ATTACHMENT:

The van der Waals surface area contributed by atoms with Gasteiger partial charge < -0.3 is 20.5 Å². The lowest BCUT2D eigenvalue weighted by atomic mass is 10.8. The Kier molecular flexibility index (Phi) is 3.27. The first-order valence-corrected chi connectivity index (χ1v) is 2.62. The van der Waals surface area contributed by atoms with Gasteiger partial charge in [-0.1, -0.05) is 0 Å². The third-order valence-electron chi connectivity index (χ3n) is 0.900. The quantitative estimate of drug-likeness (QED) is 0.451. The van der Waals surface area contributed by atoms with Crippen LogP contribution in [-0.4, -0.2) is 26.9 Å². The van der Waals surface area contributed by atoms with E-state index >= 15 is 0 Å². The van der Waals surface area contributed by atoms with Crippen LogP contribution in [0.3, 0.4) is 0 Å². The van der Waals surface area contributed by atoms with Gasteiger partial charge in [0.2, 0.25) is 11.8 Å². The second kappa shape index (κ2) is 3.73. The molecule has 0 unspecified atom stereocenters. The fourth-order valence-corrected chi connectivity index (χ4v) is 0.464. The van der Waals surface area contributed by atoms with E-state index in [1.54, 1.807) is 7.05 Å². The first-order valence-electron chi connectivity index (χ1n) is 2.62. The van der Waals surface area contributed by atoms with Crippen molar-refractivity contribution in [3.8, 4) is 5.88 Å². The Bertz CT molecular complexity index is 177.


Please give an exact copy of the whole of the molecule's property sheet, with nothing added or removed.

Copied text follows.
The van der Waals surface area contributed by atoms with Gasteiger partial charge < -0.3 is 20.5 Å². The lowest BCUT2D eigenvalue weighted by atomic mass is 10.8. The Kier molecular flexibility index (Phi) is 3.27. The first-order valence-corrected chi connectivity index (χ1v) is 2.62. The van der Waals surface area contributed by atoms with Gasteiger partial charge in [-0.1, -0.05) is 0 Å². The third-order valence-electron chi connectivity index (χ3n) is 0.900. The quantitative estimate of drug-likeness (QED) is 0.451. The van der Waals surface area contributed by atoms with Crippen LogP contribution in [-0.4, -0.2) is 26.9 Å². The van der Waals surface area contributed by atoms with E-state index >= 15 is 0 Å². The van der Waals surface area contributed by atoms with Crippen LogP contribution in [0.3, 0.4) is 0 Å². The van der Waals surface area contributed by atoms with Gasteiger partial charge in [0.2, 0.25) is 11.8 Å². The second kappa shape index (κ2) is 3.73. The molecule has 0 unspecified atom stereocenters. The fourth-order valence-corrected chi connectivity index (χ4v) is 0.464. The van der Waals surface area contributed by atoms with E-state index in [1.54, 1.807) is 7.05 Å². The first-order valence-electron chi connectivity index (χ1n) is 2.62. The van der Waals surface area contributed by atoms with Crippen molar-refractivity contribution in [3.8, 4) is 5.88 Å². The Bertz CT molecular complexity index is 177.